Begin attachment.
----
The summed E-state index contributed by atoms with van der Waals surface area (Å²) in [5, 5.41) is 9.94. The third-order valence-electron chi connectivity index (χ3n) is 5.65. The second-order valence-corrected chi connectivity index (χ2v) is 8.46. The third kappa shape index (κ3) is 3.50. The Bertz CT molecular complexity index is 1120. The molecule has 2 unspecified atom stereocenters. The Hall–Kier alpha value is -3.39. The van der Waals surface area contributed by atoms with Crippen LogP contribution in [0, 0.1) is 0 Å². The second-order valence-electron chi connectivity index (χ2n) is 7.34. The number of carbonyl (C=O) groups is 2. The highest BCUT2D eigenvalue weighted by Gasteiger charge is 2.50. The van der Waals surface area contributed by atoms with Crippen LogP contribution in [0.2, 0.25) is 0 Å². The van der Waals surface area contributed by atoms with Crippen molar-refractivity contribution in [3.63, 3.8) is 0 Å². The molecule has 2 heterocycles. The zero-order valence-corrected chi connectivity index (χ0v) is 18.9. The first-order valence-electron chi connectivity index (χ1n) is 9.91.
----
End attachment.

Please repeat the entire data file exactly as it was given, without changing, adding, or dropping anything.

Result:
The summed E-state index contributed by atoms with van der Waals surface area (Å²) in [5, 5.41) is 9.94. The third-order valence-electron chi connectivity index (χ3n) is 5.65. The second-order valence-corrected chi connectivity index (χ2v) is 8.46. The third kappa shape index (κ3) is 3.50. The Bertz CT molecular complexity index is 1120. The molecule has 2 unspecified atom stereocenters. The Hall–Kier alpha value is -3.39. The van der Waals surface area contributed by atoms with Crippen LogP contribution in [0, 0.1) is 0 Å². The second-order valence-electron chi connectivity index (χ2n) is 7.34. The number of carbonyl (C=O) groups is 2. The highest BCUT2D eigenvalue weighted by Gasteiger charge is 2.50. The van der Waals surface area contributed by atoms with Crippen LogP contribution in [0.2, 0.25) is 0 Å². The van der Waals surface area contributed by atoms with Crippen molar-refractivity contribution in [3.63, 3.8) is 0 Å². The molecule has 2 heterocycles. The zero-order valence-corrected chi connectivity index (χ0v) is 18.9. The first-order valence-electron chi connectivity index (χ1n) is 9.91.